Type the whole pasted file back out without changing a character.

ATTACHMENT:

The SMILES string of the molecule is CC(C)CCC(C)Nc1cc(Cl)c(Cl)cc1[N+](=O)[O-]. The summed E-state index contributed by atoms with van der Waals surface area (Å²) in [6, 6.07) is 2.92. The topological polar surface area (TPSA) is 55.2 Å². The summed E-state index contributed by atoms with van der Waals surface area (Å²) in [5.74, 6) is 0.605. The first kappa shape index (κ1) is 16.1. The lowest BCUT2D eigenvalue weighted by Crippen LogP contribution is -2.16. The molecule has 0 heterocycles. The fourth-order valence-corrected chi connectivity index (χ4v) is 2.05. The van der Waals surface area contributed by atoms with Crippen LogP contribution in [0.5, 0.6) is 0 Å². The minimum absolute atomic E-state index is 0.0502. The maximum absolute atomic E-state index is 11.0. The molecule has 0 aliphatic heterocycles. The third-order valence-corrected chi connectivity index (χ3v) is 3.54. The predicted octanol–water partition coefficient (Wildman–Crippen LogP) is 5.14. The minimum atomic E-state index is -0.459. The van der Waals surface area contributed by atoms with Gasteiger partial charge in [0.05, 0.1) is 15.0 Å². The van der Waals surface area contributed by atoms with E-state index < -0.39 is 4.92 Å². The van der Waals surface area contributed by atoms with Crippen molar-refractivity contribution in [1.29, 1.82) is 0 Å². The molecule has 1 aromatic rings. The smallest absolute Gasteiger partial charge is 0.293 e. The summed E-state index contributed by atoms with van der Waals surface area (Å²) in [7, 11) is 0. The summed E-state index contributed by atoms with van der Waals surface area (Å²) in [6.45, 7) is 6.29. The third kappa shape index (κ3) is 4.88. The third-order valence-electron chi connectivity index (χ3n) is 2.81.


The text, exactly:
The SMILES string of the molecule is CC(C)CCC(C)Nc1cc(Cl)c(Cl)cc1[N+](=O)[O-]. The summed E-state index contributed by atoms with van der Waals surface area (Å²) in [6, 6.07) is 2.92. The topological polar surface area (TPSA) is 55.2 Å². The summed E-state index contributed by atoms with van der Waals surface area (Å²) in [5.74, 6) is 0.605. The first kappa shape index (κ1) is 16.1. The lowest BCUT2D eigenvalue weighted by Crippen LogP contribution is -2.16. The molecule has 0 heterocycles. The fourth-order valence-corrected chi connectivity index (χ4v) is 2.05. The van der Waals surface area contributed by atoms with Crippen LogP contribution in [0.5, 0.6) is 0 Å². The minimum absolute atomic E-state index is 0.0502. The maximum absolute atomic E-state index is 11.0. The molecule has 0 aliphatic heterocycles. The third-order valence-corrected chi connectivity index (χ3v) is 3.54. The predicted octanol–water partition coefficient (Wildman–Crippen LogP) is 5.14. The minimum atomic E-state index is -0.459. The van der Waals surface area contributed by atoms with Gasteiger partial charge in [0.05, 0.1) is 15.0 Å². The van der Waals surface area contributed by atoms with E-state index < -0.39 is 4.92 Å². The van der Waals surface area contributed by atoms with Crippen molar-refractivity contribution in [1.29, 1.82) is 0 Å². The molecule has 1 aromatic rings. The smallest absolute Gasteiger partial charge is 0.293 e. The summed E-state index contributed by atoms with van der Waals surface area (Å²) in [7, 11) is 0. The summed E-state index contributed by atoms with van der Waals surface area (Å²) in [6.45, 7) is 6.29. The third kappa shape index (κ3) is 4.88. The third-order valence-electron chi connectivity index (χ3n) is 2.81.